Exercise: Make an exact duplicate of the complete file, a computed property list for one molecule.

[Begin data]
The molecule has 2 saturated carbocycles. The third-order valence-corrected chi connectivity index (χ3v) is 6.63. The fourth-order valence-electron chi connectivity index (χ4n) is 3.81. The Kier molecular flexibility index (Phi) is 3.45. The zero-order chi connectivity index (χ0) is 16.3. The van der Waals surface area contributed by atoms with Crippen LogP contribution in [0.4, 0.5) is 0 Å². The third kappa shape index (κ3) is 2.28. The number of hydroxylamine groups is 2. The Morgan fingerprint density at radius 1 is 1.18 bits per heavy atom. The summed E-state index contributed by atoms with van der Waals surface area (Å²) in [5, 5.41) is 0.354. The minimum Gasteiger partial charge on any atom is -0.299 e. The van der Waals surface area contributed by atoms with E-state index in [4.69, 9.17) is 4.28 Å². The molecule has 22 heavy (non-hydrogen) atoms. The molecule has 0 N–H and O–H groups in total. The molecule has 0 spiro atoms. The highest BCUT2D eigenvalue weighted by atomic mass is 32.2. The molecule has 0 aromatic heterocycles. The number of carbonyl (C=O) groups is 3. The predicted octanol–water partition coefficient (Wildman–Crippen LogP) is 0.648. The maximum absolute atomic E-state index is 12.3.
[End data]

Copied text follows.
The molecule has 2 saturated carbocycles. The third-order valence-corrected chi connectivity index (χ3v) is 6.63. The fourth-order valence-electron chi connectivity index (χ4n) is 3.81. The Kier molecular flexibility index (Phi) is 3.45. The zero-order chi connectivity index (χ0) is 16.3. The van der Waals surface area contributed by atoms with Crippen LogP contribution in [0.4, 0.5) is 0 Å². The third kappa shape index (κ3) is 2.28. The number of hydroxylamine groups is 2. The Morgan fingerprint density at radius 1 is 1.18 bits per heavy atom. The summed E-state index contributed by atoms with van der Waals surface area (Å²) in [5, 5.41) is 0.354. The minimum Gasteiger partial charge on any atom is -0.299 e. The van der Waals surface area contributed by atoms with E-state index in [4.69, 9.17) is 4.28 Å². The molecule has 22 heavy (non-hydrogen) atoms. The molecule has 0 N–H and O–H groups in total. The molecule has 0 spiro atoms. The highest BCUT2D eigenvalue weighted by atomic mass is 32.2. The molecule has 0 aromatic heterocycles. The number of carbonyl (C=O) groups is 3. The predicted octanol–water partition coefficient (Wildman–Crippen LogP) is 0.648. The maximum absolute atomic E-state index is 12.3.